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Laurium couple copes with child’s Alpha-1 deficiency

April 19, 2011
By STACEY KUKKONEN , Houghton Daily Mining Gazette

LAURIUM - Dawson Loyd is a happy baby and one would never know he was recently diagnosed with a rare condition.

Born Dec. 3, 2010, he lifts his head while lying on his belly and smiles at the dog. Everything about him seems normal.

However, just three days after he was born, his parents Eva and Seth Loyd, were told their son had a rare genetic disorder by Dr. Anas Jaber, a pediatrician. Dawson and his family were referred to a medical center in Marshfield, Wis., where they found out Dawson had Alpha 1-antitrypsin deficiency, more commonly known as Alpha-1, which goes undetected in a lot of people.

"We were terrified," Eva said of finding out her new baby had a genetic disorder. "I began asking everyone and my husband if they carry this gene."

It turns out Eva and Seth both carry a recessive gene that was passed to Dawson. After Dawson was diagnosed, they were told their children would have a one-in-four chance of having Alpha-1. The Loyds have another child, a daughter who is 7 years old, who hasn't been tested yet.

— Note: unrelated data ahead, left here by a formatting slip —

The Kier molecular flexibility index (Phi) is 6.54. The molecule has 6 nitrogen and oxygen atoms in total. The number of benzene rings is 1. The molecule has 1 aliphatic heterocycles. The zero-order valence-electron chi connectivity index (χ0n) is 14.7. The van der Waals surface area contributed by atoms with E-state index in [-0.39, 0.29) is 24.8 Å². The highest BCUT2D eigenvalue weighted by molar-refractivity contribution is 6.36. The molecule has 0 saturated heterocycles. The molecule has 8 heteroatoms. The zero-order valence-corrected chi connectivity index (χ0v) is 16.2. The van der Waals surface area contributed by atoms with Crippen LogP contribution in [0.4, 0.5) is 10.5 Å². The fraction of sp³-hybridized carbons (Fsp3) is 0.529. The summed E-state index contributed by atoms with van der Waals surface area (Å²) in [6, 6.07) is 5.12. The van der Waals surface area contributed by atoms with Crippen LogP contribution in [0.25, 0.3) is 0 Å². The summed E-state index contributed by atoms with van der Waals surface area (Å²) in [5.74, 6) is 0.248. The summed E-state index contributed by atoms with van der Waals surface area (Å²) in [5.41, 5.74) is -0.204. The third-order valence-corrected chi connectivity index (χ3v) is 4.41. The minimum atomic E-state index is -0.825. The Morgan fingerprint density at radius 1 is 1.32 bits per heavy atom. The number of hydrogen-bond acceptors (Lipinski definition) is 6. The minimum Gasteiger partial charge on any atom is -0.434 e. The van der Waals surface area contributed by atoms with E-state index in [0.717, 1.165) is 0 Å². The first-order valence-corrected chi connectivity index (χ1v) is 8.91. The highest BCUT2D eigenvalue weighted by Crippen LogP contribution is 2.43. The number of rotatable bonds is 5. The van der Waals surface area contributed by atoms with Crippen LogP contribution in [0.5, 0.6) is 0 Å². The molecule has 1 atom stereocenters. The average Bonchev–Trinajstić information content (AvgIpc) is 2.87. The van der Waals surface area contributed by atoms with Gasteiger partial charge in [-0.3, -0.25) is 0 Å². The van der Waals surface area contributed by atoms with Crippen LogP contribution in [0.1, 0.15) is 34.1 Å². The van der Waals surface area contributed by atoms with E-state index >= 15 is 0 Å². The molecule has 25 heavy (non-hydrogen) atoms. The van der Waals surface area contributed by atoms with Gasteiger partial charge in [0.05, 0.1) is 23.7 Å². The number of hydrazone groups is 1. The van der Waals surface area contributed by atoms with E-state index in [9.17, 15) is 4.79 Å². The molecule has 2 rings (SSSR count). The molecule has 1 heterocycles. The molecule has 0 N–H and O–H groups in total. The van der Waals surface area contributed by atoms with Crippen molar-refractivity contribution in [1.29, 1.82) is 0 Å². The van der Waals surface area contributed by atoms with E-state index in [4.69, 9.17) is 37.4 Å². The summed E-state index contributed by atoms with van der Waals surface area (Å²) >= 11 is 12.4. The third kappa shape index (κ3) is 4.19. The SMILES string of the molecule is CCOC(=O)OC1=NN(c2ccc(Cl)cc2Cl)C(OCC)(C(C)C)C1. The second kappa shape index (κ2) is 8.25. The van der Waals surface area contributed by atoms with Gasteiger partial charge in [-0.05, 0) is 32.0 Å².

Alpha-1 is a genetic disorder that can cause liver and lung disease in children and adults. The disorder is caused by defective production of alpha 1-antitrypsin (A1AT), leading to decreased A1AT activity in the blood and lungs, which then leads to excessive A1AT protein in liver cells. There are many forms of the disorder and some severe cases causes emphysema in adult life for many people, Eva said.

"They did blood tests and his liver enzymes were abnormally high," she said. "Higher than they should be."

Dawson's condition is not life-threatening, and he will go on to live a normal, healthy life. And now the family knows if Dawson avoids certain hazards such as smoking, sawdust and paint fumes, among others, he will be healthy.

Eva stressed the importance of creating awareness about the disease.

"Sometimes I see people driving in their cars and they're smoking with their kids in the backseat and I think, if their children have this disease and they don't know it, they can be affecting their lives in a big way," she said. "It's important to have your children tested."

Now, if they see people smoking outside public places, the Loyd's take extra precaution, shielding their baby from harmful pollutants.

"We were worried we'd never be able to go camping, or anything like that," Eva said. "But now we know how to handle these situations."

Eva said many young children also need liver transplants, but for now, they take it one day at a time as they watch him grow.

"I love Dr. Jaber," she said. "Dr. Jaber and Portage Health have helped my family through this."

Now, Dawson is on medication and is growing just like every baby his age. Although they were initially terrified when they heard of Dawson's disorder, they are thankful it was caught early and now they have all the tools and assistance to help Dawson live a healthy, normal life.

"There are so many things that could be worse," she said, holding up her smiling baby.

 
 

 

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